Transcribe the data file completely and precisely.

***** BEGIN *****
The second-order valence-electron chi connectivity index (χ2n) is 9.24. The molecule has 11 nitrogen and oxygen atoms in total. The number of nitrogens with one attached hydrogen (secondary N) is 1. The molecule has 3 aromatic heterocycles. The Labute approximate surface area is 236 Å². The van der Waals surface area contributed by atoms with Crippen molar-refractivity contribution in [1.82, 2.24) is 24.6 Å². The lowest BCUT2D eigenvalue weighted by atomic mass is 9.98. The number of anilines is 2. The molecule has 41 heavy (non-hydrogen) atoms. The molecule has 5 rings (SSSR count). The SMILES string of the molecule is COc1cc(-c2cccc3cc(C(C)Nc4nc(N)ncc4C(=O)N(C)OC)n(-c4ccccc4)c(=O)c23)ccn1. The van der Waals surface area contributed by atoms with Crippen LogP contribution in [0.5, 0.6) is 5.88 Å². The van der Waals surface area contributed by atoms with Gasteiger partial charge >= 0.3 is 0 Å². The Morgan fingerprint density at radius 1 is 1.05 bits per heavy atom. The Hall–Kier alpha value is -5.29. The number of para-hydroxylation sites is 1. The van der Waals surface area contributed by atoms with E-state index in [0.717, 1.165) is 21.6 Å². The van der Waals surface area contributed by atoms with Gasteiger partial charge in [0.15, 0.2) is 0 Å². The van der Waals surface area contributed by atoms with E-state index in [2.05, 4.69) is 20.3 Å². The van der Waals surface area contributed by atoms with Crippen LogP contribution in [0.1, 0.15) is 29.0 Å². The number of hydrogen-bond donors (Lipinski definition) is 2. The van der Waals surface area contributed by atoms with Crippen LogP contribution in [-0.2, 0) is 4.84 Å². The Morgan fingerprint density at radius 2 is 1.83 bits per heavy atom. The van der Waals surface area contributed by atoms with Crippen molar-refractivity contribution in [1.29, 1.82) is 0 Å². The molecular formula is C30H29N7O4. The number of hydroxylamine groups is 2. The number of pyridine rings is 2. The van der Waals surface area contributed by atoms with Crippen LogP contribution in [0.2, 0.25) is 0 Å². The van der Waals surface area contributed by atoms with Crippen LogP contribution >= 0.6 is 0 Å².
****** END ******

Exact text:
The second-order valence-electron chi connectivity index (χ2n) is 9.24. The molecule has 11 nitrogen and oxygen atoms in total. The number of nitrogens with one attached hydrogen (secondary N) is 1. The molecule has 3 aromatic heterocycles. The Labute approximate surface area is 236 Å². The van der Waals surface area contributed by atoms with Crippen molar-refractivity contribution in [1.82, 2.24) is 24.6 Å². The lowest BCUT2D eigenvalue weighted by atomic mass is 9.98. The number of anilines is 2. The molecule has 41 heavy (non-hydrogen) atoms. The molecule has 5 rings (SSSR count). The SMILES string of the molecule is COc1cc(-c2cccc3cc(C(C)Nc4nc(N)ncc4C(=O)N(C)OC)n(-c4ccccc4)c(=O)c23)ccn1. The van der Waals surface area contributed by atoms with Crippen LogP contribution in [0.5, 0.6) is 5.88 Å². The van der Waals surface area contributed by atoms with Gasteiger partial charge >= 0.3 is 0 Å². The Morgan fingerprint density at radius 1 is 1.05 bits per heavy atom. The Hall–Kier alpha value is -5.29. The number of para-hydroxylation sites is 1. The van der Waals surface area contributed by atoms with E-state index in [0.717, 1.165) is 21.6 Å². The van der Waals surface area contributed by atoms with Gasteiger partial charge in [0.15, 0.2) is 0 Å². The van der Waals surface area contributed by atoms with E-state index in [2.05, 4.69) is 20.3 Å². The van der Waals surface area contributed by atoms with Crippen LogP contribution in [0.1, 0.15) is 29.0 Å². The number of hydrogen-bond donors (Lipinski definition) is 2. The van der Waals surface area contributed by atoms with Crippen LogP contribution in [-0.2, 0) is 4.84 Å². The Morgan fingerprint density at radius 2 is 1.83 bits per heavy atom. The van der Waals surface area contributed by atoms with Crippen molar-refractivity contribution in [1.29, 1.82) is 0 Å². The molecular formula is C30H29N7O4. The number of hydroxylamine groups is 2. The number of pyridine rings is 2. The van der Waals surface area contributed by atoms with Crippen LogP contribution in [0.2, 0.25) is 0 Å². The van der Waals surface area contributed by atoms with Crippen LogP contribution >= 0.6 is 0 Å².